BY ONOME AMUGE
Iron ore recovered from one-week lows posted in the previous session, as dealers shifted focus from the bleak economic outlook for top steel producer China to possible additional stimulus measures to meet its growth target.
The most-traded iron ore, for September delivery, on China’s Dalian Commodity Exchange, rose 4.5 percent at 864 yuan or $128.29 a tonne, while the benchmark contract jumped to its biggest weekly gain in two months, despite losses over the past three days.
On the Singapore Exchange, the most-active June contract for the steelmaking ingredient was up 1.3 percent to $131.25 a tonne.
According to market participants, the turnaround followed Li Keqiang, the Chinese premier’s acknowledgement of the country’s weak economic growth, which emphasised that difficulties in some aspects were worse than in 2020, when the economy was first hit by the COVID-19 outbreak.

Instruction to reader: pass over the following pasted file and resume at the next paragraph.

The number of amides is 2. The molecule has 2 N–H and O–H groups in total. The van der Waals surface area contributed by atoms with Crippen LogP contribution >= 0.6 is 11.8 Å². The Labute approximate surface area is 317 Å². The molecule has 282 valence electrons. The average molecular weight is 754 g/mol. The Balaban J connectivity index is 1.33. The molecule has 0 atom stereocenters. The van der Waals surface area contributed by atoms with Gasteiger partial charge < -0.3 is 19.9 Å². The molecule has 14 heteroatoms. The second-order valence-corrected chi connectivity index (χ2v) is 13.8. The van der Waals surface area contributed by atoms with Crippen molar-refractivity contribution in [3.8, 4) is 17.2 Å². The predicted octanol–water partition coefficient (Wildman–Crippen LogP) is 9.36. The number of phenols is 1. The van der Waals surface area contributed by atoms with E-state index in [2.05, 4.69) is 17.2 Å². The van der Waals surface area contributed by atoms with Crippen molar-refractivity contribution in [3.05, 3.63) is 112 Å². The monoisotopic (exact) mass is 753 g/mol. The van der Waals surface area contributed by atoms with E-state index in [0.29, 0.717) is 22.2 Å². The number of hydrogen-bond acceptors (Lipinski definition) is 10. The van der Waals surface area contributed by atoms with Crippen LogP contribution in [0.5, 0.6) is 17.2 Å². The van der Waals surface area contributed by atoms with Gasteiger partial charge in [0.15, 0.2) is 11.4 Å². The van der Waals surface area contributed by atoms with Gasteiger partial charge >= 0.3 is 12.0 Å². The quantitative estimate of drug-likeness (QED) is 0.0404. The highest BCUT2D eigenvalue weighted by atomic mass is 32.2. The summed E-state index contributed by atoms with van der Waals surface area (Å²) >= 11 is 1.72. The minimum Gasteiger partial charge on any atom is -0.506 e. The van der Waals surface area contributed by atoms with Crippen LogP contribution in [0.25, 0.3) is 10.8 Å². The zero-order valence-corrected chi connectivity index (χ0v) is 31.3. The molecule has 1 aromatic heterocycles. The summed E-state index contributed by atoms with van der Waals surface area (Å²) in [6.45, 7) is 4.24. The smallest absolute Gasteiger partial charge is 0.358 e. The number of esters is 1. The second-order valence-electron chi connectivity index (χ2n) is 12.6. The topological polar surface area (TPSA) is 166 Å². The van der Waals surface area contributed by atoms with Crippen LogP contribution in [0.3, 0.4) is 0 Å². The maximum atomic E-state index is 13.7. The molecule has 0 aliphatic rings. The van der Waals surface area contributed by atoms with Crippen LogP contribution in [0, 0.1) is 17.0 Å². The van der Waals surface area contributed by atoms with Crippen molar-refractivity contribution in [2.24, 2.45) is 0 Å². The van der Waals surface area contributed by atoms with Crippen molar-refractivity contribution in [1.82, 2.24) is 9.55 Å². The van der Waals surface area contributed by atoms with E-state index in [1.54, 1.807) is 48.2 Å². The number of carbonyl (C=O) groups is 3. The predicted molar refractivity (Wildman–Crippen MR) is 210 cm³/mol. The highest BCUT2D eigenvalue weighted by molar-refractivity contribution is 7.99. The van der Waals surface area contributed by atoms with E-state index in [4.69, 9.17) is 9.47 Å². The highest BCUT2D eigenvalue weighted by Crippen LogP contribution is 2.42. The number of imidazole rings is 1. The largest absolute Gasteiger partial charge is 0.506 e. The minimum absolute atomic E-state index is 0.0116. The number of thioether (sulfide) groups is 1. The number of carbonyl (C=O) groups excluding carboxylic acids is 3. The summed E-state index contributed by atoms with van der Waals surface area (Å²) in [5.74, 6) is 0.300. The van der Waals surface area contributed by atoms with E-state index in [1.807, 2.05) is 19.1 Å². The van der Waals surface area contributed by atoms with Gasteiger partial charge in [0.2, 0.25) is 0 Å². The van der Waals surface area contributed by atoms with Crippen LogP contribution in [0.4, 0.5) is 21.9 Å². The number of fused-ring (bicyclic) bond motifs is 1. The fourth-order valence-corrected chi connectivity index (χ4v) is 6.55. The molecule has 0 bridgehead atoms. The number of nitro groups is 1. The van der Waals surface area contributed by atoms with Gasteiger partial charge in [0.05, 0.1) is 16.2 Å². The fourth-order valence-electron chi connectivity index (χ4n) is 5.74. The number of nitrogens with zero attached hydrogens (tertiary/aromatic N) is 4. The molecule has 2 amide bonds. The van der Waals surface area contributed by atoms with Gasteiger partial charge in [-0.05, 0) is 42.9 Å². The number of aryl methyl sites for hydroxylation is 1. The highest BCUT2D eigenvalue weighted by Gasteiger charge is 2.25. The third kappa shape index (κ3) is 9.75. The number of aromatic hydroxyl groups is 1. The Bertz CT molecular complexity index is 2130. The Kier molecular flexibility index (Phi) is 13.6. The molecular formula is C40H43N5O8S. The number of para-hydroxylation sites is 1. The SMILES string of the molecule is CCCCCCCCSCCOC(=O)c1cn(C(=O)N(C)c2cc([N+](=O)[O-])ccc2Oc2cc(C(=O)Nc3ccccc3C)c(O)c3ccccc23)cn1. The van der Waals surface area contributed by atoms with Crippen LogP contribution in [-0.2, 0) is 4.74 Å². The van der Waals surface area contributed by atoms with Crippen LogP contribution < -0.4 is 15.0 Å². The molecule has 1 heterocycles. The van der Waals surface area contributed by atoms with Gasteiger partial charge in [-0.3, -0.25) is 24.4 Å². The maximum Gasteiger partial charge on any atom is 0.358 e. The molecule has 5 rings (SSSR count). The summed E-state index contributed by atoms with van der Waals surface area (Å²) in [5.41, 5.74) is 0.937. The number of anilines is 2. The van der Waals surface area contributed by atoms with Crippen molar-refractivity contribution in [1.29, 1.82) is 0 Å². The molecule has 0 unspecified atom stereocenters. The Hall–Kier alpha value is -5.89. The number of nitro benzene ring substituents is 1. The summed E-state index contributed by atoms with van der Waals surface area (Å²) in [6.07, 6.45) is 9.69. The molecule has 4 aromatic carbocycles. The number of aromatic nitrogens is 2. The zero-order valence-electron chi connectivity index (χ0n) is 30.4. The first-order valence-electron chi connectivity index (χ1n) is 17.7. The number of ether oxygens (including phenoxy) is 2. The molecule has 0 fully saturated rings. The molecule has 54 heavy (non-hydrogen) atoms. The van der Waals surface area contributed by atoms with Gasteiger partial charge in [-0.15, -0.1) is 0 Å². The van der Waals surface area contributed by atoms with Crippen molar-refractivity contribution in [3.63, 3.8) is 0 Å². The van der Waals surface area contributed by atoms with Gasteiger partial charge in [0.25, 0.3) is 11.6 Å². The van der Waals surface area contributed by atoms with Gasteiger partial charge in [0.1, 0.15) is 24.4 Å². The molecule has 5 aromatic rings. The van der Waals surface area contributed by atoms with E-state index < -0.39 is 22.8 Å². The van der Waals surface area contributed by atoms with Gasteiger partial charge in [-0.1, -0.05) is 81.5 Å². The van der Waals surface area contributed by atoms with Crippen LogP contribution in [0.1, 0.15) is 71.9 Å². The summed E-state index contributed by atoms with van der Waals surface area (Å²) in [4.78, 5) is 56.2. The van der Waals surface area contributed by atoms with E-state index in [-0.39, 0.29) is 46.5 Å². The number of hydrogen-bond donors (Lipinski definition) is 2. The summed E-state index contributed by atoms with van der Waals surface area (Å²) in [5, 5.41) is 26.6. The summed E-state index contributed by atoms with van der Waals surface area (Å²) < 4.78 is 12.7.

Li assured that the Asian powerhouse will strive to achieve reasonable economic growth in the second quarter and stem rising unemployment.
In that regard, Beijing announced a package of policy steps, including broader tax credit rebates and postponing social security payments and loan repayments to support the economy.
Daniel Hynes, a senior commodity strategist at ANZ, observed that iron ore prices stood firmer as investors continue to look ahead to stimulus measures supporting demand.
Hynes however noted that any plan to boost infrastructure spending won’t boost demand until steel production starts to rebound.
Other Dalian steel inputs also recorded gains as coking coal jumped five percent after a four-day sell-off, construction steel rebar on the Shanghai Futures Exchange was 2.7 percent higher, hot-rolled coil advanced two percent, while stainless steel added 0.4 percent.